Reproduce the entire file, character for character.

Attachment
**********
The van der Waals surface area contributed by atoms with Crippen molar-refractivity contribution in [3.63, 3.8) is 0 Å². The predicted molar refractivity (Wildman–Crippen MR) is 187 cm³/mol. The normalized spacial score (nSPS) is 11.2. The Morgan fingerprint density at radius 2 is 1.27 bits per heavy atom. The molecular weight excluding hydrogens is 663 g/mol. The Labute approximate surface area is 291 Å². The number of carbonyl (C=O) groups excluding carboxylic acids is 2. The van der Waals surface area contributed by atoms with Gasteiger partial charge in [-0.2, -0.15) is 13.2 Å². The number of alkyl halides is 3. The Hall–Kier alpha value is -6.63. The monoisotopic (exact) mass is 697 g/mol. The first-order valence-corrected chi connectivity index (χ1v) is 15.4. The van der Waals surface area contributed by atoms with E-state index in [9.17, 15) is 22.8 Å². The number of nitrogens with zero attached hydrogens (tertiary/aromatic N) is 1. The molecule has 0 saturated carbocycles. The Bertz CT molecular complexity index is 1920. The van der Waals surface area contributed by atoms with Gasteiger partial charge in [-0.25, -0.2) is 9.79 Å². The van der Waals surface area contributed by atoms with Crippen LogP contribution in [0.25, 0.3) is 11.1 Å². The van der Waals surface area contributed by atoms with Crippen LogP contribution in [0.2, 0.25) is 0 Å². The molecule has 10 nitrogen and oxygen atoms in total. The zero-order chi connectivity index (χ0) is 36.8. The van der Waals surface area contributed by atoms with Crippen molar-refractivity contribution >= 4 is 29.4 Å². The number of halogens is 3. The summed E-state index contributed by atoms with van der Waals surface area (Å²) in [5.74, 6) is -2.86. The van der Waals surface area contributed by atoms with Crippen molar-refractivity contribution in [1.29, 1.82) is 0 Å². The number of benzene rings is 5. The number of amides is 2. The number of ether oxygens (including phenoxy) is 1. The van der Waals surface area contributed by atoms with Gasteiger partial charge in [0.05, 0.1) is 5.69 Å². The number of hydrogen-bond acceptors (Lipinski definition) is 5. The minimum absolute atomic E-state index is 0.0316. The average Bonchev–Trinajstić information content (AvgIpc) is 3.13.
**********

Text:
The van der Waals surface area contributed by atoms with Crippen molar-refractivity contribution in [3.63, 3.8) is 0 Å². The predicted molar refractivity (Wildman–Crippen MR) is 187 cm³/mol. The normalized spacial score (nSPS) is 11.2. The Morgan fingerprint density at radius 2 is 1.27 bits per heavy atom. The molecular weight excluding hydrogens is 663 g/mol. The Labute approximate surface area is 291 Å². The number of carbonyl (C=O) groups excluding carboxylic acids is 2. The van der Waals surface area contributed by atoms with Gasteiger partial charge in [-0.2, -0.15) is 13.2 Å². The number of alkyl halides is 3. The Hall–Kier alpha value is -6.63. The monoisotopic (exact) mass is 697 g/mol. The first-order valence-corrected chi connectivity index (χ1v) is 15.4. The van der Waals surface area contributed by atoms with E-state index in [9.17, 15) is 22.8 Å². The number of nitrogens with zero attached hydrogens (tertiary/aromatic N) is 1. The molecule has 0 saturated carbocycles. The Bertz CT molecular complexity index is 1920. The van der Waals surface area contributed by atoms with Gasteiger partial charge in [-0.25, -0.2) is 9.79 Å². The van der Waals surface area contributed by atoms with Crippen LogP contribution in [0.25, 0.3) is 11.1 Å². The van der Waals surface area contributed by atoms with Crippen LogP contribution in [0.2, 0.25) is 0 Å². The molecule has 10 nitrogen and oxygen atoms in total. The zero-order chi connectivity index (χ0) is 36.8. The van der Waals surface area contributed by atoms with Crippen molar-refractivity contribution >= 4 is 29.4 Å². The number of halogens is 3. The summed E-state index contributed by atoms with van der Waals surface area (Å²) in [5.74, 6) is -2.86. The van der Waals surface area contributed by atoms with Crippen molar-refractivity contribution in [1.29, 1.82) is 0 Å². The number of benzene rings is 5. The number of amides is 2. The number of ether oxygens (including phenoxy) is 1. The van der Waals surface area contributed by atoms with Gasteiger partial charge in [0.05, 0.1) is 5.69 Å². The number of hydrogen-bond acceptors (Lipinski definition) is 5. The minimum absolute atomic E-state index is 0.0316. The average Bonchev–Trinajstić information content (AvgIpc) is 3.13.